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Print Edition> Forum
UPDATED: June 18, 2010 NO. 25 JUNE 24, 2010
Are Pseudo-Girls Acceptable in Society?


Nineteen-year-old Liu Zhu shot to fame when he participated in Happy Boys, a talent show on Hunan TV, not for vocal ability, but dressing style.

Auditioning for the show, Liu dressed, acted and spoke so femininely that the judges questioned his gender several times.

Local media and netizens have nicknamed Liu a nisemusume or "pseudo girl," a Japanese term for a male who cross-dresses in games. The "pseudo girl" term was also used to label several other cross-dressing contestants.

The new phenomenon has stirred up debate in China. Opponents say they believe these are blatant attempts by the TV broadcaster and the contestants to grab audience attention, and it is an example of social degradation. Supporters say, as long as cross-dressers have positive attitudes toward life, caring hearts and healthy minds, nobody should criticize them for acting like women. Cross-dressing shows only individuals' aesthetic preferences, they say, and it is normal for an open society to have cross-dressers.

Sociologist Li Yinhe said people's prejudices against cross-dressers were based on the fact people tend to associate normalcy with the majority of the population and feel uncomfortable with minority sex orientation and choice of clothing.


Lei Zhenyue (Shenzhen Economic Daily): The way one dresses is an individual's own right, and should not be subject to interference from other people.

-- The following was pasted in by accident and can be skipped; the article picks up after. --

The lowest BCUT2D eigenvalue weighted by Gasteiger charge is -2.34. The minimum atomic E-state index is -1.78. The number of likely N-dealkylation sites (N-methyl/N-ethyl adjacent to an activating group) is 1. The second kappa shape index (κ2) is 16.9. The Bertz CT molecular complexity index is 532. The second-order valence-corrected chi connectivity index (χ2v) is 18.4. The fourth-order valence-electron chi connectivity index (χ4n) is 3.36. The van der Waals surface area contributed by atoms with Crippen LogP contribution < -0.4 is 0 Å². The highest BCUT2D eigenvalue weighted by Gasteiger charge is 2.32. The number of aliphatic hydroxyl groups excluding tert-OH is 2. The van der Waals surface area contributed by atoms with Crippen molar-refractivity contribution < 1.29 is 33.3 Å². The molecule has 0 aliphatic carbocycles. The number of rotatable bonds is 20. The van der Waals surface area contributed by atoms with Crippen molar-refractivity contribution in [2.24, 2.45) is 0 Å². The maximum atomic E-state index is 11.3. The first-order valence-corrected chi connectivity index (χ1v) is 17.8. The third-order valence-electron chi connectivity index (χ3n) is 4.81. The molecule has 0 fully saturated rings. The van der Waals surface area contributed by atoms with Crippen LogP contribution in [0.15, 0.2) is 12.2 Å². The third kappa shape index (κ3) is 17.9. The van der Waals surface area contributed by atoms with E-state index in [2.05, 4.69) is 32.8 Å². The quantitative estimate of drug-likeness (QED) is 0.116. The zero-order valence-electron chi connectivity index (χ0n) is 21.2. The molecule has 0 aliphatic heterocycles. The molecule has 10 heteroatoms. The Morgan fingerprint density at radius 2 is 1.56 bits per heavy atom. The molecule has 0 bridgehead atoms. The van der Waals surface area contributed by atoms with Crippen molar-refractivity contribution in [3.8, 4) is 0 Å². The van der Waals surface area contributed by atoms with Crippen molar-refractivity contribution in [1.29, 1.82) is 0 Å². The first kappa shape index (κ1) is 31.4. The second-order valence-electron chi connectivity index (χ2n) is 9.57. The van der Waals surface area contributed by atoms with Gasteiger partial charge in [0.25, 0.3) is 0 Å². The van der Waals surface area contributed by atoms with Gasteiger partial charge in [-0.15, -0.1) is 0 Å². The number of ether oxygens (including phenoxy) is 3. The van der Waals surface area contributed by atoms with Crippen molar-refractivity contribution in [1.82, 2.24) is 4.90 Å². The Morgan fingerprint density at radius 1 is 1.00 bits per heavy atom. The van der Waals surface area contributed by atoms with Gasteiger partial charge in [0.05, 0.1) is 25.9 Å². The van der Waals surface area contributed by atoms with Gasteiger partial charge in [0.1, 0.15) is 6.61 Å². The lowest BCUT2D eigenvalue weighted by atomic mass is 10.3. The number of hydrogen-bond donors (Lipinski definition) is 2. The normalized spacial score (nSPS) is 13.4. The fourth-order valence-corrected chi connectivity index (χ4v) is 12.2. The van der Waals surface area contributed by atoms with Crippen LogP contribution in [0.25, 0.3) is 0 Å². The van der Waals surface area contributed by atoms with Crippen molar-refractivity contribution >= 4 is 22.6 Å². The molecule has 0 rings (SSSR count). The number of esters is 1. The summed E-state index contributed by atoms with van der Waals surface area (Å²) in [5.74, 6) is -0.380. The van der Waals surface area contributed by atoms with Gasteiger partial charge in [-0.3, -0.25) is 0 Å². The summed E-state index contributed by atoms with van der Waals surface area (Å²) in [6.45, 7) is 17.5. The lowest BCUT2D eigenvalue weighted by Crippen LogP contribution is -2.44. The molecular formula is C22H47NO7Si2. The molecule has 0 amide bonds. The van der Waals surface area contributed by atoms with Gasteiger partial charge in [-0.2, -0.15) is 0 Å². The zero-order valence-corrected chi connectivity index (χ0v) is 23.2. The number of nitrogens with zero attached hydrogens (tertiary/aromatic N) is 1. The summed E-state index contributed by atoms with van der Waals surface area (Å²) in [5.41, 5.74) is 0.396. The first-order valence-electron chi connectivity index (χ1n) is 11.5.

I would rather hail "pseudo-girls" as "courageous and creative people who dare to break traditions." It takes time for any new phenomenon to go from being alien to being accepted by society. During the process, these phenomena have to face people's questioning and disapproval. These cross-dressers must have already been under enormous pressure to stand up against tradition. If you don't applaud them, please don't bash or humiliate them.

Some people believe cross-dressers being lately frequently reported on in the media are sick, but their so-called sickness has created a new form of performing arts in China where a man impersonates a woman beautifully and vividly. There is nothing wrong with using it to grab audience attention during a competitive show. After all, any performance on television wants to win a large audience.

Now competition between different television channels is fierce. To achieve high ratings, television program producers have to explore new cultural elements. From this perspective, the emergence of "pseudo-girls" mirrors cultural diversity. People who detest this phenomenon for its cross-gender nature and call cross-dressers sick people are overreacted.

Sun Haiqiang (hlj.rednet.cn): Liu Zhu's physical build, body movements and the way he talks make him more like a woman than a man. This is not Liu's fault and certainly shouldn't be a reason for public censure. People are largely unable to choose their looks and personality, just as we do not choose our parents. Even if Liu's dressing style and manners result from his personal choice, we have no right to interfere since he has the freedom to live his own life.